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The early American table by Trudy Eden

The early American table

by Trudy Eden

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Trudy Eden's The Early American Table: Food and Society in the New World (Northern Illinois University Press, 2008) is an enlightening, if fairly specialized, examination of how culinary culture, food security and contemporary understandings of the human body's operation shaped and were shaped by the experiences of English colonists in North America.

Eden's study tracks the gradual change in conception of the body as a humoral machine, in which one's personality, status and basic nature were controlled directly by food (and a number of other factors) to the conception of the mechanical body as scientific exploration led to a more complete understanding of the body's operations (the heart as pump, for example). By situating this paradigm shift as a bridge between English and American cultures during the early colonial period, Eden demonstrates the importance of the changing conceptions on how Americans (and the English) viewed their food its impact on their lives.

I was particularly taken with Eden's examination of the descriptions of American food supplies in many of the pro-colonization propaganda pieces written in the late 16th-early 17th centuries, which ran headlong into the wall of reality in Jamestown when the colonists refused to eat "American" food because they felt it would convert them into savages and sap their "Englishness." It was in part the Jamestown colonists' rejection of corn as a staple crop which served as a major factor in their troubled early years, Eden writes, jumping off arguments made earlier by Karen Ordahl Kupperman and others. Contrast that to New England, where the Pilgrim and early Puritan colonists quickly embraced local food items (for the most part) and generally had a less difficult time of it.

The latter portion of the book examines colonial food culture as seen through the writings of Cotton Mather and William Byrd II (whose meticulous recordkeeping makes a reconstruction of his rather bizarre eating habits possible), and ends by briefly mentioning slave diets and where they fit into the American ideal of a people secure in their food supply and generally well-provided for. At points these later sections feel haphazardly tossed into the structural mix, but this notwithstanding each section is worth reading in its own right.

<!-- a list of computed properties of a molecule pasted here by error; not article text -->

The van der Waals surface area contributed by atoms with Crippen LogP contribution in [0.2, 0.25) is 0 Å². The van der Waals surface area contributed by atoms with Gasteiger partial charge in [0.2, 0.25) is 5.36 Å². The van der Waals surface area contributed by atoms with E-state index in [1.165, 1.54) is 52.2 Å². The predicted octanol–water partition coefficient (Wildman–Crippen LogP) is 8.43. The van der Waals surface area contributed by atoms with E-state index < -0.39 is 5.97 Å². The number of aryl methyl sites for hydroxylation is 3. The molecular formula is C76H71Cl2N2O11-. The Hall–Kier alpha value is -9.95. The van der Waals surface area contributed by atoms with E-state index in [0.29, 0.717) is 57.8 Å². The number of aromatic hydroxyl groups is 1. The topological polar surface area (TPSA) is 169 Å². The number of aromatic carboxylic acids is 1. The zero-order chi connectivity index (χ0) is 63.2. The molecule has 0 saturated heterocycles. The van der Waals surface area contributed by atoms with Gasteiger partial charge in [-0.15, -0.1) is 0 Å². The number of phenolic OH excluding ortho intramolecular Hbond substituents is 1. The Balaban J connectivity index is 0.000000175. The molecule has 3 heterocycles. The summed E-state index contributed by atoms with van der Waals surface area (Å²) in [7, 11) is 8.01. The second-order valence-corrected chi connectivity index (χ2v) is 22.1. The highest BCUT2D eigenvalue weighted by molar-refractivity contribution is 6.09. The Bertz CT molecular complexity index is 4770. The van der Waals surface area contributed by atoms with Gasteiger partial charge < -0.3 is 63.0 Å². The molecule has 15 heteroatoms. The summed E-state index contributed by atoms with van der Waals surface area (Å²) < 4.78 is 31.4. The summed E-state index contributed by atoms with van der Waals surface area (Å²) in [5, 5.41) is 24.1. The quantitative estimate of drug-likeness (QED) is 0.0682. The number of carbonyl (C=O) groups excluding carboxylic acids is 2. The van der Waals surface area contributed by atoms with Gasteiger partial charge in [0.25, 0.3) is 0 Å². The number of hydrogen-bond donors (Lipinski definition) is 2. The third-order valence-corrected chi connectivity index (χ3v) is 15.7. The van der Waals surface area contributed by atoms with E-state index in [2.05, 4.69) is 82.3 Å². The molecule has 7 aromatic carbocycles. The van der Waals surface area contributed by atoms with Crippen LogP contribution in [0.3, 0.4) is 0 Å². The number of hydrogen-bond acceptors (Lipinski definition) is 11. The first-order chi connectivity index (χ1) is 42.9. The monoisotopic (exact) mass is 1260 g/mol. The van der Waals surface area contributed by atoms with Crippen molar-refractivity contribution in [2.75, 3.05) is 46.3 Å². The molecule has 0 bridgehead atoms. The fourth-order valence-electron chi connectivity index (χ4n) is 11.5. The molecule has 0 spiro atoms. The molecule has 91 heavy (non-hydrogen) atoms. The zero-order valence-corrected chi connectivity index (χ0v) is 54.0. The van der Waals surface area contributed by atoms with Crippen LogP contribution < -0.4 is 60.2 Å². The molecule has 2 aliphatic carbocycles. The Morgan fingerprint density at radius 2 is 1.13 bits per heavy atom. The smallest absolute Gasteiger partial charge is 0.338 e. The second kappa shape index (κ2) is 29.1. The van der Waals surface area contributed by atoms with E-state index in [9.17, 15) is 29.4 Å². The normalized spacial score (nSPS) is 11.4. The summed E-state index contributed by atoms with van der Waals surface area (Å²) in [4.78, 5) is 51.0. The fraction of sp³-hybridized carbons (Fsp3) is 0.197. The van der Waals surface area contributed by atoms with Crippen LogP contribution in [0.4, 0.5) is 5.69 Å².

A more comparative approach might have been useful; I would have liked more on not only the slave diets but also native perceptions of food culture (which of course differed wildly by region, with the southern tribes taking a much different approach than the tribes of the north woods). There is no mention at all of how French or Spanish colonial experiences differed from those of the English. But perhaps Eden's saving that for the next book.

http://philobiblos.blogspot.com/2009/01/book-review-early-american-table.html ( )
  JBD1 | Jan 17, 2009 |
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Amazon.com Product Description (ISBN 0875803830, Hardcover)

An exploration in the history of biopolitics, The Early American Table offers a unique study of the ways in which English colonists in North America incorporated the "you are what you eat" philosophy into their conception of themselves and their proper place in society. Eden aptly demonstrates that ideas about the body ideas that may seem irrelevant or even laughable today not only guided day-to-day personal behavior but also influenced society and politics.

According to the 17th- and 18th-century understanding of the body, food affected the blood, bones, mind, and spirit in ways other social markers (e.g. clothes, manners, speech) did not because food was directly assimilated by the consumer. A plentiful, varied diet of high-quality refined foods created virtuous, refined individuals fit to govern society. In contrast, a more restricted diet of poor quality, coarse foods made an individual coarse, even beastly, and unfit to lead.

In the Old World, especially before 1600, poverty, legal restrictions, and the scarcity of land prohibited most individuals from purchasing or raising foods believed to produce refinement and virtue. Only the wealthy were able to enjoy such a diet. In turn, this elite diet marked their social status and reaffirmed their entitlement to power.

The English men and women who colonized North America throughout the colonial period held the idea that diet shaped character. After only a few decades of settlement, many of them enjoyed the unprecedented prosperity enabled by the fertile environment. Lower and middling families could set their tables with a greater variety and higher quality of food than their social counterparts in England. As a result, in contrast to England where an aristocrat s dinner was far different than a laborer s, in America, the differences between the diets of artisans and urban laborers, of plantation owners and small farmers, were not as great. In short, the American diet was a democratic diet that had social and political consequences.

(retrieved from Amazon Thu, 12 Mar 2015 18:25:31 -0400)

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